The Bram Stoker Club

The Bram Stoker Club

The Bram Stoker Club, now on its 7th session, is a subcommittee of The Phil devoted to student paper readings, named after one of the Phil’s most illustrious presidents. It was set up by a group of ordinary members of the society, and continues to be managed entirely by ordinary members – or “extraordinaries”, as we prefer to call them. The club’s original aim was to revive the paper-reading aspect of The Phil that had somewhat fallen by the wayside when the society’s focus shifted towards competitive debating. Since its inception the club has gone from strength to strength, getting more and more paper submissions each year.


Every week they hold a student paper reading in the conversation room of the GMB. These events take place at lunchtime and enjoy a fun, casual atmosphere – students curl up on the couches and are treated to free tea, coffee and biscuits during the paper reading. One of the best aspects of Bram is the sheer variety of papers that are submitted. In Michaelmas term of this year, they’ve seen papers on artificial intelligence, nightclubs and the history of bottled water, to name but a few. They welcome submissions on any topic that students are interested in, which is why the papers are always well-researched and delivered with passion and enthusiasm.


Bram’s committee is made up of three extraordinary members of the Phil – one chair and two ordinary committee members.


In recent years, Bram has expanded its activities beyond paper readings. Two years ago, the committee welcomed Neil Harbisson, the world’s first officially recognised cyborg. He read a paper to the club about the antenna implanted in his skull that allows him to hear colour and experience colours that are outside the spectrum normally visible to humans. Harbisson was also presented with the Honorary Patronage of the Phil at this event.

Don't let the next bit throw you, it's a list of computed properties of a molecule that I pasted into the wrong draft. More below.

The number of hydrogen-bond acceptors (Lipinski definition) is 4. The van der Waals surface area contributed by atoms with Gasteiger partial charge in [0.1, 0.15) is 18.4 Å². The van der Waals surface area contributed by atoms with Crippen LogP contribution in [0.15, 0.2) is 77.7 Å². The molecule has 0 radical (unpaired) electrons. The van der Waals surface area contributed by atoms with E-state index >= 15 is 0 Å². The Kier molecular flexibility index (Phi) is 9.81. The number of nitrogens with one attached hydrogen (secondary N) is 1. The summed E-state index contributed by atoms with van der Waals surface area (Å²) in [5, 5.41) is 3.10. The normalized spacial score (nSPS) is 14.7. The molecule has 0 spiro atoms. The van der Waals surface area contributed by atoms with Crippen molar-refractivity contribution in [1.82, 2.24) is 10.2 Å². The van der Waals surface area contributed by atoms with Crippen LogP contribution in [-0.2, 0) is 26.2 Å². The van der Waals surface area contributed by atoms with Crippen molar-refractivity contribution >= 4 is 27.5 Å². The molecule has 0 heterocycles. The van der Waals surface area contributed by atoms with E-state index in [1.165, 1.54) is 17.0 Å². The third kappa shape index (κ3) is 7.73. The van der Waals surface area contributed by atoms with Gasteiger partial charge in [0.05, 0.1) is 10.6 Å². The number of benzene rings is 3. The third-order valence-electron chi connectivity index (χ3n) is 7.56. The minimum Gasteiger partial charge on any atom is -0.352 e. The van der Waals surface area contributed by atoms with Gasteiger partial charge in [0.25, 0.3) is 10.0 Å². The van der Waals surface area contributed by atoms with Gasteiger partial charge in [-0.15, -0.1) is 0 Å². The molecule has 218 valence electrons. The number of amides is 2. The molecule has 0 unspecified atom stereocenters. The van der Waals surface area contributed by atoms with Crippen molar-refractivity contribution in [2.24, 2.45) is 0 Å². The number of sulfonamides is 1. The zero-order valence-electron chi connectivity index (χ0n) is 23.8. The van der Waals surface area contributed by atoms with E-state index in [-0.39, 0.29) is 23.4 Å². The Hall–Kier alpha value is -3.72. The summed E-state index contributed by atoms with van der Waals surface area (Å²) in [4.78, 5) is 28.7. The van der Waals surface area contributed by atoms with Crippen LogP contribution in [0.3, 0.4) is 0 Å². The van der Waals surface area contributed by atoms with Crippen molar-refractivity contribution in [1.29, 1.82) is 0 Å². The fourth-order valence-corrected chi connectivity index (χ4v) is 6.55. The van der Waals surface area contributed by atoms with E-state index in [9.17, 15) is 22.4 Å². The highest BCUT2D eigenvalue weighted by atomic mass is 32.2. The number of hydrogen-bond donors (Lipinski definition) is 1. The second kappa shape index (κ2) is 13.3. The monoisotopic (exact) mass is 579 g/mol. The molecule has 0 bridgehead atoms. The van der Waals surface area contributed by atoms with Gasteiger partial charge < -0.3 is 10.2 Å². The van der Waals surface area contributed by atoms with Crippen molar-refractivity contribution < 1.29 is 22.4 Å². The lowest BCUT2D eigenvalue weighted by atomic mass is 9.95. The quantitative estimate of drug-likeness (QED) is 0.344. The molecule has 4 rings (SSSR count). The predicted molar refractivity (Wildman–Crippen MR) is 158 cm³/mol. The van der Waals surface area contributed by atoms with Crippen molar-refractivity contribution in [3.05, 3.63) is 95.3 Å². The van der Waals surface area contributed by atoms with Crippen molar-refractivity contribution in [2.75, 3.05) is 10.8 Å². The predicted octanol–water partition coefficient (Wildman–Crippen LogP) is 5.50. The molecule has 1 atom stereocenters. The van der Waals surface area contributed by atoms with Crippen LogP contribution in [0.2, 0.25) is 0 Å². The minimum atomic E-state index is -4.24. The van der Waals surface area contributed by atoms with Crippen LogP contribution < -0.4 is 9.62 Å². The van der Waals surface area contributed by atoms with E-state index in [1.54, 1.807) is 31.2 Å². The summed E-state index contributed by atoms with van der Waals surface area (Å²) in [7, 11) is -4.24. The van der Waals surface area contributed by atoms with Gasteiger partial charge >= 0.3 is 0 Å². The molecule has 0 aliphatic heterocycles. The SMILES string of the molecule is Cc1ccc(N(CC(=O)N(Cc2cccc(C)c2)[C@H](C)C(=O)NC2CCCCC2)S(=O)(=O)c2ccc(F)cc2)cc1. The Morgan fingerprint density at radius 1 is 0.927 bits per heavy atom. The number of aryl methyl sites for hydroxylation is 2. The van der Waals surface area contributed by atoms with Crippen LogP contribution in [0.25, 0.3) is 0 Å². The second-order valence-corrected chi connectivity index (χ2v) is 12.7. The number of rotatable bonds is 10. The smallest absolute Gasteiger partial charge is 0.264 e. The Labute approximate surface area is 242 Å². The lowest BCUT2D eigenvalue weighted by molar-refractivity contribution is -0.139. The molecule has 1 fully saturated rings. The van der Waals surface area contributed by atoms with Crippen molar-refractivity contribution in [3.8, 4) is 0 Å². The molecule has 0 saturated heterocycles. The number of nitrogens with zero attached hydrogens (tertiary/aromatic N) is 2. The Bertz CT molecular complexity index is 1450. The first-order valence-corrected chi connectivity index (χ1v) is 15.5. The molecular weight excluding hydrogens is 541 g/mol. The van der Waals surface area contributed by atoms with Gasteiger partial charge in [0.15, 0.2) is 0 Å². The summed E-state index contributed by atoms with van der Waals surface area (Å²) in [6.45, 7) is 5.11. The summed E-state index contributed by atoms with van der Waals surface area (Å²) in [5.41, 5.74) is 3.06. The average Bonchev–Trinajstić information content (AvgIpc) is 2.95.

They have also recently expanded into the field of panel discussions. Liam Hunt, the chair of Bram’s 5th session, held the inaugural Bram panel on the topic of homelessness. Orla Delaney, the chair of Bram’s 7th session, continued this new tradition, holding an extremely successful panel entitled “Radical Movements for Choice in Ireland”. This was an all-female panel of pro-choice campaigners that included well-known activists such as Tara Flynn and Anna Cosgrave.


During the 4th Session, the club welcomed three living descendants of its namesake Bram Stoker. Noel Dobbs, Robin MacCaw and Dacre Stoker met with members of the club and society at large. Each presented papers on the history of Bram Stoker and legacy of Dracula within their family. Also in attendance was distant relative and Senator David Norris. Finally the Stoker family presented the club with portrait of Bram Stoker by Dublin artist Damian Byrne, and a plaque specifying the connection between the society and their ancestor, which hangs proudly in the room that bears his name. During the 7th Session, the Bram subcommittee attended the TSD’s World Dracula Congress, which took place in Trinity, helping to maintain a strong relationship with the Stoker family.


Social events are an important part of the Bram calendar. They hold an annual Christmas party in the final week of term, during which a student reads an appropriately-themed paper and all the attendees enjoy mulled wine and mince pies. They also celebrate the end of the session with a garden party. This usually takes place in the rose garden on campus, where they provide Pimm’s and picnic food for the club’s regular attendees to enjoy.
At the Phil’s AGM in April they present the Gold Medal for Composition, which is awarded to the student whose paper was deemed the best of the year by the committee. They also compile a number of our best papers into a journal, The Bram Stoker Club Review, which is unveiled and distributed to members at the end-of-year garden party.